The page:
Tackling something as big as Neon Genesis Evangelion is always a little daunting given just how much impact the series has had on the industry as a whole, and given the large gap between 3.0 and this release, called 3.0 + 1.01 because 4.0 is clearly not allowed, the anticipation was high. Obviously the film came out in Japan in March 2021 and has been streaming on Amazon Prime since August of that same year so it’s not new but seeing it on the big screen as intended should not be ignored, especially given the grand scale of some of the latter third of the film.
If you’ve ignored the Rebuild films up to this point you’ll be quite confused at this film as 3.0 jumped ahead 14 years from the original series and went off in new directions entirely, though with some themes and plot elements retained, and 3.0 + 1.01 picks up right where the last film left off. A “Near 3rd Impact” has left a lot of the world buried under red crust with a few pockets of survivors, including Evangelion pilots Asuka, Rei (well, a copy of Rei anyway) and our lead protagonist and everyone’s favourite emotional punching bag Shinji, who spends the first 40 minutes of the film’s runtime in a despondent daze after the events at the end of 3.0, which not only saw his new best friend explode in his face but also having to deal with nearly causing the apocalypse, if not accidentally. As Rebuild-exclusive pilot Mari and her Evangelion unit help access Nerv Europe’s Paris branch for some spare parts in a stunning opening sequence the first hour is actually just the three previously mentioned Evangelion pilot leads living a quiet life in a small Japanese village that managed to avoid the “N3I”, with not-Rei finding joy in living a normal life, Asuka still convincing herself that she doesn’t need other people in her life, and Shinji… managing to actually talk to people again and find just that little bit of hope, and then… yeah.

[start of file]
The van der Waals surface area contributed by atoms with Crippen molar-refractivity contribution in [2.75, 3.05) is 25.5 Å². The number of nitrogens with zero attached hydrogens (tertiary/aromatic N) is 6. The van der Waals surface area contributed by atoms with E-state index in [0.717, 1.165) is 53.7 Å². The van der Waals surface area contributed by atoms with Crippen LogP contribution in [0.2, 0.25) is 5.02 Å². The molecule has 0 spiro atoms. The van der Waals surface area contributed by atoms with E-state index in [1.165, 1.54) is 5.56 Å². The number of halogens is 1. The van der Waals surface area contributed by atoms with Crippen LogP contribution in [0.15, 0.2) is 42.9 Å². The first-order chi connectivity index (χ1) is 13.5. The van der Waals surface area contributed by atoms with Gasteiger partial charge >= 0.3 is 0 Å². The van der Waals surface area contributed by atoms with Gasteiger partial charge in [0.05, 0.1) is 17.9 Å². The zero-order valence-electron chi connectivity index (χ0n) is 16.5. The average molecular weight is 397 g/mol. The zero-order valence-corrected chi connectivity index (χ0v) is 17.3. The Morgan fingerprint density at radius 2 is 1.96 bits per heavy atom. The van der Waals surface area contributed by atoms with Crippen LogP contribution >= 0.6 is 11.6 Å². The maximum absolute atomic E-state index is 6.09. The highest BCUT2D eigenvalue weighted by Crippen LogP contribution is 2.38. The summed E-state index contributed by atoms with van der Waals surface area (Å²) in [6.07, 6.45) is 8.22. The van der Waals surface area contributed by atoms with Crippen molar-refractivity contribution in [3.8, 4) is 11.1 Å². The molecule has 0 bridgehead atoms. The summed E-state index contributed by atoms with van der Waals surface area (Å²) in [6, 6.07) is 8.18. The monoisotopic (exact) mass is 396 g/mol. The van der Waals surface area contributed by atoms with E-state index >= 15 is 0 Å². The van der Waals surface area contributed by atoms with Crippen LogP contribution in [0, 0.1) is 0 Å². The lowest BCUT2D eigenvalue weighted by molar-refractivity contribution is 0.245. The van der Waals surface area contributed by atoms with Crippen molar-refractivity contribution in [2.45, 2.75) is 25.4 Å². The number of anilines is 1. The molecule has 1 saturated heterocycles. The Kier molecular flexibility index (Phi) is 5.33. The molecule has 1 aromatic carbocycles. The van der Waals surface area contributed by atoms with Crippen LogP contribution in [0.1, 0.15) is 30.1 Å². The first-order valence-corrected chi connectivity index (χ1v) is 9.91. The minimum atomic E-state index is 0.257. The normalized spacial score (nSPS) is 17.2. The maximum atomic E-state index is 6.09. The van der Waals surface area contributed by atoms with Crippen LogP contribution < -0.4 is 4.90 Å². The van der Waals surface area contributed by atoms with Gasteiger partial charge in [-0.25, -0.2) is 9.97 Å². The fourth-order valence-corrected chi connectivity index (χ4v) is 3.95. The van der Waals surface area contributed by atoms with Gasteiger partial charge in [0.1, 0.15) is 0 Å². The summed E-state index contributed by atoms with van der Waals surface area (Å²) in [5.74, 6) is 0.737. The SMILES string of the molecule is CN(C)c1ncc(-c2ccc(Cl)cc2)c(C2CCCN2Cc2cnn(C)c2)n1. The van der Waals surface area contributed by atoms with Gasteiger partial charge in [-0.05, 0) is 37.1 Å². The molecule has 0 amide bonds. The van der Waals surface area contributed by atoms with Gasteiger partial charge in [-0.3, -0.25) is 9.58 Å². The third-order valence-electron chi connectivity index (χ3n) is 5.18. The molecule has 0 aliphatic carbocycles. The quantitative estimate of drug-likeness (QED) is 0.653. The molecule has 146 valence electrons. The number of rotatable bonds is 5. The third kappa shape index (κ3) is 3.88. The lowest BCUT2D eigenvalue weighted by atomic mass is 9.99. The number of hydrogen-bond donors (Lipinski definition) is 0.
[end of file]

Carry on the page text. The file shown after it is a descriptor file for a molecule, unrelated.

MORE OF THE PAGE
Anyway, after that slower paced opening hour Asuka and Shinji reunite with Misato Katsuragi and her anti-Nerv group, that being the still-active Nerv led by Shinji’s father Gendo, and we rejoin the insanity as we hear Gendo is trying to cause a Fourth Impact deep underneath the Second Impact site in Antarctica and soon the ship they’re all on heads to the site to stop him, which leads to a final hour of classic Anno-style action blended with thought-provoking inner monologues and trippy imagery. I won’t go into spoilers but it’s safe to say that after an ending that many felt was too ambiguous and unsatisfying and a second that was often said to be equally ambiguous but way too heavy on gloom and despair, this third ending is more straightforward (for a Hideaki Anno film, anyway) and much more pleasant. Now I’m sure a debate as to which ending is better will go on for all of time and will entirely be based on how you view Neon Genesis Evangelion as a whole or how your mind matches up to Anno’s at the three very different points in his life that he made them, but I for one enjoyed this one, it actually gave the series an actual ending that was satisfying rather than leaving things up in the air.
The visuals are often breathtaking with very smooth traditional animation mixed in with CG, though I will say there are moments in the film where it goes way too heavy on the CG and took me out of the moment (well, apart from one part where it being entirely CG was the point… that final fight sequence sure was something…) but I can’t say it wasn’t well directed or the shots well framed. Music from original series composer Shiro Sagisu impresses though I’ll admit it was only really the remixes of some of the classic tracks that got my attention. Voice cast obviously bring their A Game, and if you’re interested in the Amazon Prime release the film (and I believe the up-coming Blu-ray release as well) is dubbed by the original series cast, which is good for nostalgia if nothing else.
Evangelion 3.0 + 1.01 brings the latest iteration of the legendary franchise to a close with a grand-scale finale that actually puts an understandable and definitive end on the series as a whole, whether that’s what you want or not is entirely a different question. I can say though that if you head to your local cinema/theatre and watch this on the big screen you’re in for quite the spectacle across its two-and-a-half hour runtime.
EVANGELION:3.0+1.11 THRICE UPON A TIME is released on DVD, Blu-ray, Steelbook Blu-ray, and AllTheAnime.com exclusive 4K UHD & Blu-ray Deluxe edition on 20th November.